The face of Iranian feminism
Western stereotypes do disservice to Muslim women fighting
BY: ROKSANA BAHRAMITASH and HOMA HOODFAR
The Gazette (Montreal)
March 15, 2001
Some of the biggest challenges for those of us who teach courses on
women's issues are combatting Western stereotypes of Muslim women that
are deeply entrenched in our students' minds.
The movie The Circle, reviewed glowingly by The Gazette (March 9) and
other Montreal media, only reinforces those stereotypes and, in turn, will
feed racism in the name of feminism. The film relentlessly portrays Iran
as backward and repressive, and Iranian women as victims unable to transform
their lives. Review here
Such portrayals have a history dating to colonial times. The British,
for example, used repressive treatment of women in India to denounce all
of Indian culture as backward, and to legitimize their presence as the
ruling power. It is certainly true that burning widows was - and is - a
repugnant practice, but the use made of it in the West was opportunistic.
Similarly, Britain's Lord Cromer, as de facto ruler of Egypt, denounced
Islamic practices such as the veiling of women while back home he was among
the leaders of the elite combatting the extension of the voting to women.
In Muslim countries today, the oppressive aspects of certain laws enforced
in some countries, including Iran, are used to depict Muslims in general
as backward and, therefore, badly in need of being taught civilized practices
by the West. This trend is now reaching a fever pitch because of the situation
in Afghanistan, even though that regime has been denounced as aberrant
and even un-Islamic by most countries where Islam is important, including
Obviously, there are misogynous practices and violations of modern conceptions
of women's rights in Muslim countries, just as there are in Christian societies.
But a movie like The Circle tells at most only half the story. It therefore
creates three distinct kinds of problems for those of us intent on familiarilizing
people with the realities of women's situation in the Muslim world.
First, it ignores completely the multiplicity of women's acts of resistance
to and subversion of oppressive practices. Second, it presents the story
of Iranian women as one of continuous defeat. As a result, they seem in
dire need of a white knight to ride in from the West, much as the Crusaders
did, to rescue them. Third, it compromises Muslim women's position and
poisons the atmosphere among family, friends and community. When one of
our teenage daughters saw the movie, she whispered: "I will never
go back to Iran" because of her shame about being Iranian.
Anyone viewing this film would have no idea that, despite facing oppressive
measures, Iranian women have assiduously come to occupy considerable space
in the public arena and are constantly pushing to expand that space. For
instance, 54 per cent of recent entrants to Iranian universities were women.
The women's press in Iran produces vibrant magazines and books which constantly
take the authorities to task despite threat of closure. It is their defiance,
activism and resistance at home, not the rush to collect medals in Venice,
which has brought about much of the loosening of legal limitations on women.
Incidentally, we hear remarkably little about this, given the Western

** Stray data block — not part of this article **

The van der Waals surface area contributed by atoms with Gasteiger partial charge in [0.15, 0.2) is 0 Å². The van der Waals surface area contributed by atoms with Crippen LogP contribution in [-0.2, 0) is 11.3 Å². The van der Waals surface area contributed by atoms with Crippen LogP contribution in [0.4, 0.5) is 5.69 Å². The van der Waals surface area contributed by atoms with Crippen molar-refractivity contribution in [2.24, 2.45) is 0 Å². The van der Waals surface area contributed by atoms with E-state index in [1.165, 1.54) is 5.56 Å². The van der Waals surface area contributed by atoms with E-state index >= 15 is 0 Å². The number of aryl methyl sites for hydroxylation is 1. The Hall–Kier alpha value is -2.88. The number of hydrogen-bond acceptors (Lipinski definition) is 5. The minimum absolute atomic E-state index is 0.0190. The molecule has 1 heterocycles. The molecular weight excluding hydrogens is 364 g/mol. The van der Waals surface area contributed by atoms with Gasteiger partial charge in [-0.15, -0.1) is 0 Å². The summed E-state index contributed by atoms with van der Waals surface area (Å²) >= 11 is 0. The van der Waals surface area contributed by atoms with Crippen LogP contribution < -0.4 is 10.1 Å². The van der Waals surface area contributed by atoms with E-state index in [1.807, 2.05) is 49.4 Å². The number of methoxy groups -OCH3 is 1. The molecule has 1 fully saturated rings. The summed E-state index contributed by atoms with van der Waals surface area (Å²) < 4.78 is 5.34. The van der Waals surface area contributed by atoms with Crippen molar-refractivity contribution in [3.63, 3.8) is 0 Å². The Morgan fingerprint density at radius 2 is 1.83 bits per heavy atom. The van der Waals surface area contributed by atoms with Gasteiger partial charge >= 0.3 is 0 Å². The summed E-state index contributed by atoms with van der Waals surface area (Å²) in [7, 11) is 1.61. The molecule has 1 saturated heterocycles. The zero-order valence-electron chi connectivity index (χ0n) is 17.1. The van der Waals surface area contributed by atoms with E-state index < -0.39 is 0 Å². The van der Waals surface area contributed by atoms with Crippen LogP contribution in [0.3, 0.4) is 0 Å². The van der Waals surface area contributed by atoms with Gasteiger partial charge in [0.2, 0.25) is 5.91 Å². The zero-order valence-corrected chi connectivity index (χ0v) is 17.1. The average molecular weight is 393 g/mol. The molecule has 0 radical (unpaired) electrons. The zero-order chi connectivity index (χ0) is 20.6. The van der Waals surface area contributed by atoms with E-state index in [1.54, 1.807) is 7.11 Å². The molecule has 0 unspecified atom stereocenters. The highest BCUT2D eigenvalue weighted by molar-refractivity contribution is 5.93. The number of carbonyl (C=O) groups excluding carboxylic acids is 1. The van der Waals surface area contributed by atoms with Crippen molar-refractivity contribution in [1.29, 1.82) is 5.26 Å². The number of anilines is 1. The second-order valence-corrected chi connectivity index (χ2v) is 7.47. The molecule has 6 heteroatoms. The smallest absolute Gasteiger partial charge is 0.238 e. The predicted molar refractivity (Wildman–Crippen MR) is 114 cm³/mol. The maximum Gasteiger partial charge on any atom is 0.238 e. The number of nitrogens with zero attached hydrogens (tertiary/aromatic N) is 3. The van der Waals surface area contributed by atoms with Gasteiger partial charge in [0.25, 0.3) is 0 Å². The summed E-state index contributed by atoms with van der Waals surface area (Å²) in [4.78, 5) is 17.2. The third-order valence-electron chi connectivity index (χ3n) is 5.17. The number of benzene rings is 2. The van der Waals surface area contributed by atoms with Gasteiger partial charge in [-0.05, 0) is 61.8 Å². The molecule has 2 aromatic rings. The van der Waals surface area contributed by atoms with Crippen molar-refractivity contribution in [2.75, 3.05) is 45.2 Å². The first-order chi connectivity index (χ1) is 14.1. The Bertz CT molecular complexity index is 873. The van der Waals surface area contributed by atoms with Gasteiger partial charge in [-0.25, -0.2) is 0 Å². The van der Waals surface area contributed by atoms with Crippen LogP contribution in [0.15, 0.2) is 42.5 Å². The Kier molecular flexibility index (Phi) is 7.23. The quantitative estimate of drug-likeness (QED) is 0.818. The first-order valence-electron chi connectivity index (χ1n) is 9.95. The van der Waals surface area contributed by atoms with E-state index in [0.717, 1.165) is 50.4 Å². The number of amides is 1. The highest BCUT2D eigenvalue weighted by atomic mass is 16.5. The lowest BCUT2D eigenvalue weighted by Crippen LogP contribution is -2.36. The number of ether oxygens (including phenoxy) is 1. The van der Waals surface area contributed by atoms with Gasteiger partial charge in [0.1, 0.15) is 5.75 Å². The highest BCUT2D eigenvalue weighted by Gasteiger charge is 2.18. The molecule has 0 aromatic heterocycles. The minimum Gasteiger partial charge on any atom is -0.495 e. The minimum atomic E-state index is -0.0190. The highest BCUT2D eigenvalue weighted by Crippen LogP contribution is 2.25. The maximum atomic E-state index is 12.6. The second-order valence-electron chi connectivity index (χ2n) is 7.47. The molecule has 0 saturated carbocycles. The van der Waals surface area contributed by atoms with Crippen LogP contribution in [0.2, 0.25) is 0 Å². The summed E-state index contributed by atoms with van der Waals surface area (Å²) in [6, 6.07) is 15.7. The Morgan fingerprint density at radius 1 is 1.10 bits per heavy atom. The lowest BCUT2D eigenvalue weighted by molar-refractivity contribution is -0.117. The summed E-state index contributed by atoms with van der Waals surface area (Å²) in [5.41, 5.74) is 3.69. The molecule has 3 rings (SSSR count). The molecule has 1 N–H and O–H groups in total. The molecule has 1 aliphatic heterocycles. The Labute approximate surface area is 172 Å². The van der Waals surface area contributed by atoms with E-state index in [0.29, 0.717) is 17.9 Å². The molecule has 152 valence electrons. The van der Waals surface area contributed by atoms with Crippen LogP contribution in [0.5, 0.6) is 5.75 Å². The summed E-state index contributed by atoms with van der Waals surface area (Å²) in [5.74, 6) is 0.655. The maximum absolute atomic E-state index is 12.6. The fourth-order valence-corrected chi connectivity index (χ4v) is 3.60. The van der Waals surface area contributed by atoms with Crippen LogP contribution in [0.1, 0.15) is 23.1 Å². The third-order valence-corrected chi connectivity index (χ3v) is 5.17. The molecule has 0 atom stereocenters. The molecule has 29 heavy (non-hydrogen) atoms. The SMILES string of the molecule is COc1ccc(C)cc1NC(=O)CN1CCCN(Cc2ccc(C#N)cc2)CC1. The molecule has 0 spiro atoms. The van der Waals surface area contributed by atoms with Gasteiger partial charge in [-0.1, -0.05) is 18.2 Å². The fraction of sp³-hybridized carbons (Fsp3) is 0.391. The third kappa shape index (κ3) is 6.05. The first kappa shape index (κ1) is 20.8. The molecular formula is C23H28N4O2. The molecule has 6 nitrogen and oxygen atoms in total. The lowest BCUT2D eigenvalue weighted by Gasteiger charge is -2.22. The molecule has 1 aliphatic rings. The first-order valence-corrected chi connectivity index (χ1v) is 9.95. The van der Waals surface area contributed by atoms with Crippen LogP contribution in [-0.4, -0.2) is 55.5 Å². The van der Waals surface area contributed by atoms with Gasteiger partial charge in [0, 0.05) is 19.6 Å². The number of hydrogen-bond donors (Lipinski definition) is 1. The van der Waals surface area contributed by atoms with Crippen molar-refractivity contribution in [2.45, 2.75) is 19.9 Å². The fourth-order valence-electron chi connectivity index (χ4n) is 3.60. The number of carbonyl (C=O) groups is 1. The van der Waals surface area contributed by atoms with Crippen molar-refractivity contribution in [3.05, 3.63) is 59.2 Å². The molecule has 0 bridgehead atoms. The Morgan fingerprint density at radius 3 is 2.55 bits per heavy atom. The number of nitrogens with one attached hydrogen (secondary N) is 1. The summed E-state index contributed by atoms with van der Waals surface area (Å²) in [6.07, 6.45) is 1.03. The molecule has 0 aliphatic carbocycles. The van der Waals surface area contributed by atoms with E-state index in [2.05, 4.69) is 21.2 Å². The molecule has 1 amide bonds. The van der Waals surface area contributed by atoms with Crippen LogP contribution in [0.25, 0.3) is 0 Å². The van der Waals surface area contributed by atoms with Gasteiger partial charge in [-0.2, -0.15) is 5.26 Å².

media's chronic preoccupation with condemning the Islamic Republic of Iran.
Rarely in North America are Iranian women given credit for their successes,
including their daring candidacies in parliamentary and presidential elections,
or their courage in demanding an end to discriminatory treatment.
During the last two parliamentary elections, women voted en masse for
candidates with the most liberal views on women. During the last national
municipal elections, a considerable number of women, in small villages
as well as cities, stood for election many successfully. Women's education
levels are rising at a much faster rate than men's.
Those of us who travel to Iran have witnessed the dynamic atmosphere
and met enthusiastic women determined to reform things such as restrictive
and discriminatory family laws. Therefore, we find the message of a fictional
work like The Circle objectionable and the adulation in the Western media
troublesome. Inevitably, we ask ourselves why someone would make a film
with such a defeatist attitude and, more importantly, why this film would
be praised as feminist and as a celebration of freedom of speech in the
Interestingly, the movie was made by a man, evidently seeking Hollywood
success. There are many other Iranian movies, technically and aesthetically
of higher quality, which present a far more honest and accurate picture
that have received no acclaim in the West. Evidently they failed to conform
to approved stereotypes or serve the politically correct agenda.
More interestingly, Iranian movies about Iranian women made by Iranian
women depict things quite differently. They certainly show problems, serious
ones, but also indigenous solutions. They show Iranian women to be courageous,
resilient, and intent on improving their own situation. No doubt there
is still a long way to go for women, but they have the strength and courage
to do it, something conspicuously absent from a movie like The Circle.
- Roksana Bahramitash is a faculty member at the Simone de Beauvoir
Institute at Concordia University and a research associate at the McGill
Institute of Islamic Studies. Homa Hoodfar is a professor of anthropology
at Concordia and a founding members of Women Living Under Muslim Law, an
international organization which campaigns on Muslim women's rights issues.